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Is Unused Software Impacting Your Value?

Over the years as I have worked with many large Fortune 100 companies, I have found that a tremendous amount of software goes unused.  This is a topic that I touch on in my book coming out in August 2017 “The Business Value of Software”.

It is estimated that more than $34 billion in software goes unused each year in the U.S. and U.K., according to 1E’s “Software Usage and Waster Report – 2016” report.  This waste is happening for a variety of reasons such as: it is no longer useful for the organization, it took so long to be developed that it lost its relevance, more licenses were purchased than are being used or people that could use it don’t know that it’s available.  Software that sits idle is often a result of the primary user leaving the organization or a project being completed where the software was used.

Software development tools are a prime example of software that sits unused.  Organizations might purchase licenses for a software development support tool and have a group of employees trained on the software tool; however, down the road it is not uncommon to find only one, or even none of the employees, using it.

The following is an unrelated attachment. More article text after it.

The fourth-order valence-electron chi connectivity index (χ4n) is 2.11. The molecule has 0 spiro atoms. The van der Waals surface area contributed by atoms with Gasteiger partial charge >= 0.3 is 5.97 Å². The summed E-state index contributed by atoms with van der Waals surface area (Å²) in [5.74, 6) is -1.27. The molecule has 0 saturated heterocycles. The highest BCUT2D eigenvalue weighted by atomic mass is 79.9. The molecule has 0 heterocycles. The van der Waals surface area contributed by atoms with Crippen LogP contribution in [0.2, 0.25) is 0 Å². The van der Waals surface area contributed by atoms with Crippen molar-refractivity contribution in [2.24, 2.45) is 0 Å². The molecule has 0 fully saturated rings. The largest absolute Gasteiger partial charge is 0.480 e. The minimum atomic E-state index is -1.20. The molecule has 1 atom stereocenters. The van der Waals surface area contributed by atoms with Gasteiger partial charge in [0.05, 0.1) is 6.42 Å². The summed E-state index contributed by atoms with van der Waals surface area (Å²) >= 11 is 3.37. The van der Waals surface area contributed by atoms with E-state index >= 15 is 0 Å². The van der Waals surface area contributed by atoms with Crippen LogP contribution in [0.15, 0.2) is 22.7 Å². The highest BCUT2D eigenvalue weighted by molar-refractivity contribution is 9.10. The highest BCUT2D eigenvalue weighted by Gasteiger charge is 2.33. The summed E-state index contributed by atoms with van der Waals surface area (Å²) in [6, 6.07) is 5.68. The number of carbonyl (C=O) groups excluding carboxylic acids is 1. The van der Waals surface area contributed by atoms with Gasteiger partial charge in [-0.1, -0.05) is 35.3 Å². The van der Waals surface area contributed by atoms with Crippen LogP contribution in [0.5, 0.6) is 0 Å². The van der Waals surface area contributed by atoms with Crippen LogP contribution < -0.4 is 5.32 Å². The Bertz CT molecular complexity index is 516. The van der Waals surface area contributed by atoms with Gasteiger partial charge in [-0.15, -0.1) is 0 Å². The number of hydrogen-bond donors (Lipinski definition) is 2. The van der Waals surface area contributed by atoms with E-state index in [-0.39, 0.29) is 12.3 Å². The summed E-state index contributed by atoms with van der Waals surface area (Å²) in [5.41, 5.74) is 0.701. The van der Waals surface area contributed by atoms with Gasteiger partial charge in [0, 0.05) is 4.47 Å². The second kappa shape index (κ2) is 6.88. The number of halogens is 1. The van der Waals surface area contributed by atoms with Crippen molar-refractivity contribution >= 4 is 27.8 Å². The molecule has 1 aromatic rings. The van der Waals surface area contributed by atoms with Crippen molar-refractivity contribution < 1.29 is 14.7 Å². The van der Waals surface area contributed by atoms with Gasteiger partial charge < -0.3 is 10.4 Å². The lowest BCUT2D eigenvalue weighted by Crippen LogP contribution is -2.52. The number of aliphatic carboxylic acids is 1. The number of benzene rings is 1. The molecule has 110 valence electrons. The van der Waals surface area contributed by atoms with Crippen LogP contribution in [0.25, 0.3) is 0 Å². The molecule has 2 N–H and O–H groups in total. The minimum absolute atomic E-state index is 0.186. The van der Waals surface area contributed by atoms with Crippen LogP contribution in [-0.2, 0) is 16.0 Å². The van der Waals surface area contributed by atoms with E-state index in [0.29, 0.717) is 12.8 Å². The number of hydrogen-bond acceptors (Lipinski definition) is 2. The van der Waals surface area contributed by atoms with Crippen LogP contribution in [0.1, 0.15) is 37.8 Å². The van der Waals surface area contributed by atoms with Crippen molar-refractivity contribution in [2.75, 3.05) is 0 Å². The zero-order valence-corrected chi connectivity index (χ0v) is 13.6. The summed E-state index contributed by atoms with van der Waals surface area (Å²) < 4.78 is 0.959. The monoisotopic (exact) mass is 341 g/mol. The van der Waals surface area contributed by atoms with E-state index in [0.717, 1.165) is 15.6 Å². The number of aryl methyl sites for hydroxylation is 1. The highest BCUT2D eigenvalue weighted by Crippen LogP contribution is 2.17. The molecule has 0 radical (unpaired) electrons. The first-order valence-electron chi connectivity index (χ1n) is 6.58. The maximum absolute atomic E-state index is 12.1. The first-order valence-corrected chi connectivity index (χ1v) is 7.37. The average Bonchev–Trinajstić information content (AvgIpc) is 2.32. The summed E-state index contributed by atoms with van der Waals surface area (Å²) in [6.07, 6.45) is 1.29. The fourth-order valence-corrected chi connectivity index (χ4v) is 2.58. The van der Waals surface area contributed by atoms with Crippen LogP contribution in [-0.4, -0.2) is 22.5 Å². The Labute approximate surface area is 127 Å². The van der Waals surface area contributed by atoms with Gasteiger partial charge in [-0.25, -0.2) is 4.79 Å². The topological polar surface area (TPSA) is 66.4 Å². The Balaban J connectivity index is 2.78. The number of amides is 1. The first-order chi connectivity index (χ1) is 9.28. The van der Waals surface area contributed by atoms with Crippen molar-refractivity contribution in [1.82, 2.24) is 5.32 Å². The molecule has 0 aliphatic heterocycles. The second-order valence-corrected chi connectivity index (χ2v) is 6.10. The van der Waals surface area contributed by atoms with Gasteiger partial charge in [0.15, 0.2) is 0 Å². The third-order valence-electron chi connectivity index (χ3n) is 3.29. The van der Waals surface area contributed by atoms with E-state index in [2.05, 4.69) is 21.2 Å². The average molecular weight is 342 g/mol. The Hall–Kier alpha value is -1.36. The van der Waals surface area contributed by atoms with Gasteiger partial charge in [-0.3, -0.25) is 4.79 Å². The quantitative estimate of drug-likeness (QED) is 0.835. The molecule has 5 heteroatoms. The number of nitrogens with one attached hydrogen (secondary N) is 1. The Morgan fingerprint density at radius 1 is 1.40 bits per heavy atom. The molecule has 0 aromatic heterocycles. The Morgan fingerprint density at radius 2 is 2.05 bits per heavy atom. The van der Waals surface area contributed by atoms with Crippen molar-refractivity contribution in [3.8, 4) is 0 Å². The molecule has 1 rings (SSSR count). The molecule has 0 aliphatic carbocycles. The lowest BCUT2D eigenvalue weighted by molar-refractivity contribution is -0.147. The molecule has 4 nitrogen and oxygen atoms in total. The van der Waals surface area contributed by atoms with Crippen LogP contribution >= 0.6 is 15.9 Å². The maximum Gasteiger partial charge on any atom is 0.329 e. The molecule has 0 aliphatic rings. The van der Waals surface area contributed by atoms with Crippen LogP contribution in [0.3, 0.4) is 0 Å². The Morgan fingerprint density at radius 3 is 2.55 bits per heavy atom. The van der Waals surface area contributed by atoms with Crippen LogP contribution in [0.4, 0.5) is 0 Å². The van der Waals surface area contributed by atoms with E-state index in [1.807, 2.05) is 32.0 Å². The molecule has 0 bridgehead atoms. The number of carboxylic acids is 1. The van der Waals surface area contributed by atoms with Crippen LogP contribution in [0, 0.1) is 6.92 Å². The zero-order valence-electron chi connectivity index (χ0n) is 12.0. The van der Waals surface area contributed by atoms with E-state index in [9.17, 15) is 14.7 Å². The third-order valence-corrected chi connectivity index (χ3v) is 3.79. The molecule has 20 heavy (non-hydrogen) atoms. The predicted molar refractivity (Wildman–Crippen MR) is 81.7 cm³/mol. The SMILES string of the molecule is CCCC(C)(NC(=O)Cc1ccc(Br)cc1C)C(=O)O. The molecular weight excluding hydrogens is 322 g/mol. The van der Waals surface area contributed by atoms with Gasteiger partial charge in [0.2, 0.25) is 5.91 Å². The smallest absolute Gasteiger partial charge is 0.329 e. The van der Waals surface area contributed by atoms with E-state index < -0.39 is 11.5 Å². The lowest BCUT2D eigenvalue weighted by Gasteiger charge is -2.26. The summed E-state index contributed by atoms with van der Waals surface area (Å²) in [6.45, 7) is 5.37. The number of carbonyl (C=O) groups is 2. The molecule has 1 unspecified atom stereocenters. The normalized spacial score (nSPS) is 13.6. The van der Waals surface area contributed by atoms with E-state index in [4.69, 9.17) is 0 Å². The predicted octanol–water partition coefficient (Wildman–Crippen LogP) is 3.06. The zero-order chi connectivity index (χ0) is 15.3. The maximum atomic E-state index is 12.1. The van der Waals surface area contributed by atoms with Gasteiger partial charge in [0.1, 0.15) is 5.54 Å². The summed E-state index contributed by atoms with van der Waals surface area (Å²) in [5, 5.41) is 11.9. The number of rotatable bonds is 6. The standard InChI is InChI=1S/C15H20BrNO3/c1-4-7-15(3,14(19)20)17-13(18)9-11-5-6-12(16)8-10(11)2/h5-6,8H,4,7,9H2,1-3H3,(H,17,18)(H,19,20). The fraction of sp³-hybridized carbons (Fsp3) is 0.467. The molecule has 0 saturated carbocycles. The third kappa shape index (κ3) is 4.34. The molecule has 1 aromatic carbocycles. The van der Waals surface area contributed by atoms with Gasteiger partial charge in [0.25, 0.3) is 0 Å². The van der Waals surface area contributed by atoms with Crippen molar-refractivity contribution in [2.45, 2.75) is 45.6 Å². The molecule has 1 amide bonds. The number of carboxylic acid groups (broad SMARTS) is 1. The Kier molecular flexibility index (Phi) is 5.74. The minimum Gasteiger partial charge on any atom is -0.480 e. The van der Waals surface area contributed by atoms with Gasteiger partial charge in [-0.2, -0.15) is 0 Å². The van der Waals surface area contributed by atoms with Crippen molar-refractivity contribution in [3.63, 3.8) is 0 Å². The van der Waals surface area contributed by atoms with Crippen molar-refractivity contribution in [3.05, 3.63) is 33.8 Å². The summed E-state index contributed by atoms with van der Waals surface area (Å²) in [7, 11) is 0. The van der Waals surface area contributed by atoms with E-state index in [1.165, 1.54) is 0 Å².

The challenge is that software development teams are so focused on meeting quantity and delivery date expectations, as well as quality requirements, that value is not typically top of mind, or considered at all.

This is not a special issue for IT departments.  It happens in all areas of a business.  Managers typically figure out that they have unused or underutilized software on the books when resources become tight and they start looking at their expenses

Software is a significant expense for most businesses today – more so than IT hardware, and therefore, it needs to be monitored carefully.  Of course, if a software application or tool is not being used, it is bringing no value to the organization and it should be determined whether it can still actually offer value or whether it should be removed.  If a software application is being used only occasionally or only by a few employees, it should also be carefully evaluated to determine whether the value it is delivering the business is worth the cost.  Evaluating your organization’s software utilization on an annual basis will help uncover software waste.

Have you ever evaluated the amount of unused or underutilized software in your organization?  You may be surprised to learn how much it’s costing your organization.

Michael D. Harris, CEO

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